Camera User Settings

Listed in the pre-release press for the 5D Mark-II, one the new functions that really appealed to me was the ability to have 3 Camera User Settings. These can be selected by choosing either C1, C2 or C3 on the Mode Dial. Great I thought, I can one have with all the settings for my wildlife photography, one for landscapes and one for portraits. Err..nope, I found out that they are totally useless. I can not understand Canon’s implementation of these buttons and how they work, it’s completely backwards. Canon-5D-Mode-DialThese only work if you take every photograph on exactly the same settings and I don’t think there is a photographer in the world who does that?

Let me explain, say I set C3 to my wildlife settings. I use my 100-400mm, so I’ll have my aperture set to f/5.6, ISO to 200, spot metering, and only the centre focus point selected and the camera in aperture priority mode. When I’m ready to shoot some wildlife, I simply rotate the Mode Selector dial to C3 and I’m ready to shoot. I take several frames but then find some animals in the shade and I need to bump up the ISO to 800, I adjust the ISO take a few frames then move on to another subject. I raise my camera to shoot, thinking it’s still at ISO 800, shoot and my picture is strangely underexposed, but wait, my ISO has been set back to ISO 200! Every time your camera auto-powers off (remember the Canon default is after 1 minute) your settings are re-set back to their starting point. This is absolutely infuriating and can not be avoided unless you disable the auto power off feature and that of course will run your batteries down super quick.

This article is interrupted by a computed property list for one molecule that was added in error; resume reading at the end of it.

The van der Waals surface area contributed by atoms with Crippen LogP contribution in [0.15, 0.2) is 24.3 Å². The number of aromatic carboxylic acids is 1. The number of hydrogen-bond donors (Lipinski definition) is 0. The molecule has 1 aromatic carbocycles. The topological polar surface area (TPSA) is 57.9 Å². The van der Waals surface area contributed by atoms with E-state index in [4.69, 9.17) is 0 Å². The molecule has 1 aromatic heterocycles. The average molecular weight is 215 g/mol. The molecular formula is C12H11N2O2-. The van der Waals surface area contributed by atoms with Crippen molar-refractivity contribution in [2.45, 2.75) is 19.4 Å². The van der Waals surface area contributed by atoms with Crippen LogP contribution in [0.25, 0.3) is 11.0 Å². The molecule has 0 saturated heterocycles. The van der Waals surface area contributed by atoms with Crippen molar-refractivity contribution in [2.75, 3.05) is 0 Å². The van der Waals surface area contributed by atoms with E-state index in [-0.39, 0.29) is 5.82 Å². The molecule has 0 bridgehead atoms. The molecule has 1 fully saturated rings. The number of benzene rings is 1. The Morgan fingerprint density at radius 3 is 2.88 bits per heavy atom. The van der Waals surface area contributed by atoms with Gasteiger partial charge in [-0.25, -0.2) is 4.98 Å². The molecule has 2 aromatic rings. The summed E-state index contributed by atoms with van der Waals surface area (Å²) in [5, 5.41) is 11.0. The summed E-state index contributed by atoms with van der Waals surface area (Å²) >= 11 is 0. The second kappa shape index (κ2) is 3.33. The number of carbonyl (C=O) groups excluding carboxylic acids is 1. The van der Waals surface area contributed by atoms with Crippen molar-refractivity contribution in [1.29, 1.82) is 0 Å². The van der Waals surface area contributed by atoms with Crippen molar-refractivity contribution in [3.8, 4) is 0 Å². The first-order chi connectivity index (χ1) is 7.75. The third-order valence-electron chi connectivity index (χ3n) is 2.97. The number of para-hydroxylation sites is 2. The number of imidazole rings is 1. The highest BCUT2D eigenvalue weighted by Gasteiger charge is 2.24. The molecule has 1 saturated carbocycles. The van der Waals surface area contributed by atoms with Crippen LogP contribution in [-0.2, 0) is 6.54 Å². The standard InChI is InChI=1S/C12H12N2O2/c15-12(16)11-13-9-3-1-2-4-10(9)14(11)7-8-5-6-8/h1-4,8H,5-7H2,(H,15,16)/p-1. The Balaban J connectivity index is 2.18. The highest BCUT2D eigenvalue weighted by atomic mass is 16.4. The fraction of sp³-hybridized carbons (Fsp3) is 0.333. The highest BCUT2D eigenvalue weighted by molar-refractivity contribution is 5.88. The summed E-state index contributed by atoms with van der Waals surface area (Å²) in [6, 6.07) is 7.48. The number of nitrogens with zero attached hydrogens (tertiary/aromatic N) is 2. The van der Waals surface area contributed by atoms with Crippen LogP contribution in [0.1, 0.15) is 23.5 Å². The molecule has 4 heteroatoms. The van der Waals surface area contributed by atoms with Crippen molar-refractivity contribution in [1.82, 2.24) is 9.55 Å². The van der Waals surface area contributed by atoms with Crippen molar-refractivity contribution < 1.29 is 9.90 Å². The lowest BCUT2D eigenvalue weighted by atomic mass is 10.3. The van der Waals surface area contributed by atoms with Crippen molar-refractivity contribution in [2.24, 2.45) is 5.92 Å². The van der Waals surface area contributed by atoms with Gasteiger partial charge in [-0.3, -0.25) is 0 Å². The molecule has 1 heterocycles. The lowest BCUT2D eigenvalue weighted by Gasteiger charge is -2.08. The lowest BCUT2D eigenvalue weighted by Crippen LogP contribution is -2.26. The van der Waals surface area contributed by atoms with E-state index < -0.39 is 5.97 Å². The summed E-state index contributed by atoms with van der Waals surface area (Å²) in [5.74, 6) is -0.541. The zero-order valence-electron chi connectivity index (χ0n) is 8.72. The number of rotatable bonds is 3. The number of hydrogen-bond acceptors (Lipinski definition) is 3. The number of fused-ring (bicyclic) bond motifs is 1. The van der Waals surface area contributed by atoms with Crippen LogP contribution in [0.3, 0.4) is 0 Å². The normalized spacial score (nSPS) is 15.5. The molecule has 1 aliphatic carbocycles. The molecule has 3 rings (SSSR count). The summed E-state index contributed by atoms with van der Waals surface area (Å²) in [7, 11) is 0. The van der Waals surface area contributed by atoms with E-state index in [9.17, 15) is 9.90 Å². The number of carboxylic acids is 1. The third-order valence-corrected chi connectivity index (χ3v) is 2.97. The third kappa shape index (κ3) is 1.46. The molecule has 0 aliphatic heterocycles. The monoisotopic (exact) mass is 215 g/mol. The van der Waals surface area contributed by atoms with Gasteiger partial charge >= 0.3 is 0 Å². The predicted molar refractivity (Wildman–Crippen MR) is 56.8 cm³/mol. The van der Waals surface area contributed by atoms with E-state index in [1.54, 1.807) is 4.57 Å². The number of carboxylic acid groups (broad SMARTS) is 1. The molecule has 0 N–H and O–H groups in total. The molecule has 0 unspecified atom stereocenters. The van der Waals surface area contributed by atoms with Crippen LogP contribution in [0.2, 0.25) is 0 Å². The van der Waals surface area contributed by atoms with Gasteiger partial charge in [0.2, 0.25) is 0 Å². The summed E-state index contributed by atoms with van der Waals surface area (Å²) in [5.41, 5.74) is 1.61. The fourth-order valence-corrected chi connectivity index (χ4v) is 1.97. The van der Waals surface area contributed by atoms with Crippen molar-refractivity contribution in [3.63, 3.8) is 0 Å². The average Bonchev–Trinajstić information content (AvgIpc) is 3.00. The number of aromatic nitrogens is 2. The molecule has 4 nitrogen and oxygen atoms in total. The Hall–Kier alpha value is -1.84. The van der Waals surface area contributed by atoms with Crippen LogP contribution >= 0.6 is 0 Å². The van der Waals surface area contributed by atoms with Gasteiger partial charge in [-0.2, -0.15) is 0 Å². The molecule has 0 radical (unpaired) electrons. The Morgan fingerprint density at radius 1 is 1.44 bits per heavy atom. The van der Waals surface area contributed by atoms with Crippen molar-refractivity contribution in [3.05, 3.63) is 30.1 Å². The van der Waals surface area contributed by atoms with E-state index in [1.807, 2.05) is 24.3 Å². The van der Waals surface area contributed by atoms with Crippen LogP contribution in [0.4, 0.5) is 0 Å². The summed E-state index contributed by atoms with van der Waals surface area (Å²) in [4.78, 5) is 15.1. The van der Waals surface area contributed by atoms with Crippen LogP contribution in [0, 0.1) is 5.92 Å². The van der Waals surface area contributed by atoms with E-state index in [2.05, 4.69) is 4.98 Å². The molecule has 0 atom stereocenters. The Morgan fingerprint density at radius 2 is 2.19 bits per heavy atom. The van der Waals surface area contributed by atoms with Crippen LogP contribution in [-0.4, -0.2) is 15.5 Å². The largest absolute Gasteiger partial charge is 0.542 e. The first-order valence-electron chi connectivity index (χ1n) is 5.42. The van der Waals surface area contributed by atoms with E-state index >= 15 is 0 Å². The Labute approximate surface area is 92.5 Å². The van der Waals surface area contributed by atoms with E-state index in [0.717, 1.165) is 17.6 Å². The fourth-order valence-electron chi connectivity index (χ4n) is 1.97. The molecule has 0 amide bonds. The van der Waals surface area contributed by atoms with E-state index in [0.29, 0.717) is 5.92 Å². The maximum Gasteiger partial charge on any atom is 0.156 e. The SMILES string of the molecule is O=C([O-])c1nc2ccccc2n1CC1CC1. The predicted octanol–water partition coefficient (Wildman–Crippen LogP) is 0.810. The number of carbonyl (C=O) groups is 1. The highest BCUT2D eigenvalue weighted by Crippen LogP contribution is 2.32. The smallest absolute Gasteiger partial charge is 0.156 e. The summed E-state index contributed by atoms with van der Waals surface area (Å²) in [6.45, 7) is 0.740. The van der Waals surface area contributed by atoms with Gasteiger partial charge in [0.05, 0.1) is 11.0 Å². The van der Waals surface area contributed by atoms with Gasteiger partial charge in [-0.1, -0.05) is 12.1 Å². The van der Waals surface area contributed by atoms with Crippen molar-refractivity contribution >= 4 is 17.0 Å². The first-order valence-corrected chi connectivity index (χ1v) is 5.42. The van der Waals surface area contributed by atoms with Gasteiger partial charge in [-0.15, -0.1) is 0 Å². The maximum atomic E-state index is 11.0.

Canon have really got this one backwards. The user settings should be your starting point and should never reset when the camera powers down, but only when you the user chooses to do so. The way Camera User Settings operate should be set using a custom function. Come on Canon this ones a no-brainer surely!

Battery Compartment

Still plastic, still not weather sealed and rather flimsy and cheap compared to the rest of the camera. Again, frequently mentioned on the web and still never altered by Canon.


The eyecup is a little like the battery compartment door, it’s plastic, rather cheap and flimsy and seems out of place on camera of this quality. However they are pretty much the same design and quality on all Canon cameras and are very much in need of a serious redesign. These are probably fine if you never have to remove them and leave the original one on your camera for all it’s life. However if you use the Angle Finder eyepiece and even just occasionally swap between that and the standard Eb eyecup, you soon find the original one becomes loose and won’t stay on very well, and sooner or later you find it’s gone! I’ve gone through 3 or 4 of these. They gradually become so loose that just taking them out of your camera bag can cause them to come off and it’s generally too late when you notice it’s gone.